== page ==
• Statistics and sanctuaries: "The administration is trying to significantly expand the amount of information available on the enforcement of immigration laws and, in particular, unauthorized immigrants who commit crimes."
6. Trump tweet du jour

New overnight ... "GOP members of Congress face Trump foes at town halls," by AP's Alan Suderman in Blackstone, Va. (60 miles southwest of Richmond):

"Republican U.S. Rep. David Brat, who rode voter anger to a historic political upset [of Eric Cantor] nearly three years ago, was on the receiving end of constituent angst about the Trump administration as he held a town hall in Virginia. ... He was loudly heckled and booed when he defended ... Trump."

"At the town halls, protesters are probing their lawmakers to see if they will veer from some of Trump's more controversial stands, and if they will promise coverage for those currently served by the Affordable Care Act."

N.Y. Times Quotation of the Day ... CHRIS PETERSEN, a pig farmer in Iowa, responding to comments by Senator Charles Grassley (R-Iowa) about the repeal of the Affordable Care Act: "With all due respect, sir, you're the man that talked about the death panels. We're going to create one great big death panel in this country."

7. Top-ed: Trump's pick-up basketball team

Tom Friedman, "Meet the 5 Trump Administrations": "It should be clear by now that there are five different Trump administrations swirling before our eyes — Trump Entertainment, Trump Cleanup, Trump Crazy, Trump G.O.P. and the Essential Trump."

  • "When I add up all these Trumps I do not get a good team feeling; I get the feeling of a pickup basketball team. It doesn't start with a shared vision of what world we're living in and what are the biggest forces shaping this world. It starts with the conclusions on which Trump bases his facts."
  • "[W]e're living in a world being shaped by vast accelerations in technology, globalization, climate change and population growth, and government's job is to enable more citizens to thrive in such a world and cushion its worst impacts."
  • "It's an age where the best leaders build trust at the top, and between themselves and their people, because trust is what enables teams to move fast and experiment more. It's an age when to make America great requires doing big hard things, and big hard things can only be done together."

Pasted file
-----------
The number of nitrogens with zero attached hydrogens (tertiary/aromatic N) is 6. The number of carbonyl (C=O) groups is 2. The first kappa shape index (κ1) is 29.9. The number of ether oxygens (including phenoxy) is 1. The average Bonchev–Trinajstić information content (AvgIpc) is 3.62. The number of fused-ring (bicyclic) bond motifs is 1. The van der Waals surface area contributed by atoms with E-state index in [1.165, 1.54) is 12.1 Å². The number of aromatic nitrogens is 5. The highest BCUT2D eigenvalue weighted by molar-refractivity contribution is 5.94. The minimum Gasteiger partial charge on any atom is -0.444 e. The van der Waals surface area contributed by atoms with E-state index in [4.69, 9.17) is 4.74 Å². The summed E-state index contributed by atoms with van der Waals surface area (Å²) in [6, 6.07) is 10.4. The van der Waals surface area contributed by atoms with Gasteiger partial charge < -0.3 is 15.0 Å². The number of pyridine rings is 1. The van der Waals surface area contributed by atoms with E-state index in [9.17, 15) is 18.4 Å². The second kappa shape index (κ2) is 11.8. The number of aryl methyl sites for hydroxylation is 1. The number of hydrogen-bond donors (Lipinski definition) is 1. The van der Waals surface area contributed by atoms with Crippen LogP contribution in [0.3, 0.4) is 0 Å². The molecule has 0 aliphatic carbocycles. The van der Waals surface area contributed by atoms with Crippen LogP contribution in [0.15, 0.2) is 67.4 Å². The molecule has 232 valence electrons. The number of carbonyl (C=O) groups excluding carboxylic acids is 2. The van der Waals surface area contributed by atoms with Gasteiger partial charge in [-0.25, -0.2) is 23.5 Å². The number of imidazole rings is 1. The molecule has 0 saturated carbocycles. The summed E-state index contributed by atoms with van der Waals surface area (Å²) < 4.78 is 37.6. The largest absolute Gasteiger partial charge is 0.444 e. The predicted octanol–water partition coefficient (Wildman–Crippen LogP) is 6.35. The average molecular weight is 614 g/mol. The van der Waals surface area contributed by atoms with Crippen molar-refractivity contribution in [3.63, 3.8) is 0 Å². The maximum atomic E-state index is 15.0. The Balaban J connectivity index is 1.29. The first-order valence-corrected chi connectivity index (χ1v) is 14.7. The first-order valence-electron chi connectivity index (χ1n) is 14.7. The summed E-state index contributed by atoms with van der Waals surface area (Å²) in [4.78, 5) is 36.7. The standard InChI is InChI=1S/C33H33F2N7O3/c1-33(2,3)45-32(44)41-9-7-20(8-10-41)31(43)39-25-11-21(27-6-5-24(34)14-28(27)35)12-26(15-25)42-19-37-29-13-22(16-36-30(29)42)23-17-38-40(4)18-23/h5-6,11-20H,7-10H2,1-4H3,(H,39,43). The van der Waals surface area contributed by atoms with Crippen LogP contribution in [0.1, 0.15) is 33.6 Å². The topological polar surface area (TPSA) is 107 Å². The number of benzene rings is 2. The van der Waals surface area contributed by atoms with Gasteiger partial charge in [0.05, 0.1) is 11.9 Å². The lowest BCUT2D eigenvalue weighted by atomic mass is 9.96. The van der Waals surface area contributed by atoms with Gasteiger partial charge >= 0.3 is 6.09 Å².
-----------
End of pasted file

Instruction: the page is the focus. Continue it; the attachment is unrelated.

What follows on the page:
8. Two Hill trends to watch

1) "Lawmakers Push for Tighter Scrutiny of Chinese Investment in U.S." -- Wall Street Journal page A2, by Kate O'Keefe: "Lawmakers from both parties are mounting efforts to bolster the federal government's scrutiny of surging Chinese investment in the U.S., emboldened by President Donald Trump's anti-China rhetoric on trade."

  • Fascinating stat: "Chinese investment in the U.S. tripled last year."
  • "Both [Sen. John] Cornyn and Senate Minority Leader Chuck Schumer (D., N.Y.) are writing legislation to strengthen the authority of CFIUS, a secretive, multiagency body led by the Treasury that can recommend the president block foreign deals on national security grounds.

2) "Republicans make killing consumer protections a top priority," an L.A. Times column, Consumer Confidential, by David Lazarus: "About a half-dozen bills take aim at various aspects of the Dodd-Frank financial reform law and the Consumer Financial Protection Bureau it created."

  • "Rep. Jeb Hensarling (R-Texas), chairman of the House Financial Services Committee, is preparing a bill that would cripple the bureau's authority to bring cases against financial institutions and eliminate databases of consumer complaints."
  • "Sen. Ted Cruz and Rep. John Ratcliffe, both of Texas ... introduced companion bills in their respective chambers of Congress that would simply do away with the Consumer Financial Protection Bureau — wipe it right off the face of the Earth. Their bill, sweeping in scope, devastating to consumers, consists of only a single sentence: 'The Consumer Financial Protection Act of 2010 is hereby repealed and the provisions of law amended or repealed by such act are restored or revived as if such act had not been enacted.'"
9. The sports page: NASCAR skidding

Wall Street Journal front pager, "LONG A CULTURAL ICON, NASCAR HITS THE SKIDS: Stock car's founding family draws criticism as fan interest wanes," by Tripp Mickle (sounds like a driver) and Valerie Bauerlein, who point to "economics and demographics":

  • "Since 2005, Nascar's television viewership is down 45% ... That is twice as large as the National Basketball Association's decline from its peak. National Football League viewership has fallen 8%."
  • "Tracks have torn out about a fourth of their seats to look fuller but still have wide stretches of empty bleachers on race days."
  • "Nascar's fan base, largely working-class and white, is getting older overall and was hit harder by the recession than the more-affluent fan bases in other major sports."
10. 1 fun thing

Jimmy Kimmel is Variety's cover story before hosting Sunday night's Oscars: "Kimmel will be steering the Oscars at a time when movies are struggling to stay ahead of TV in the water cooler wars. None of the nine movies nominated for best picture is a major blockbuster — though 'Hidden Figures' and 'La La Land' both recently crossed $100 million at the U.S. box office.

"'I would have liked to have seen "Deadpool" get nominated,' Kimmel says of the 20th Century Fox comic-book tentpole that was snubbed in all categories despite getting Golden Globe nominations. 'I do think there's a certain type of movie that's not considered for awards. It's a shame, because there's nothing serious about the movies; they're an escape.'"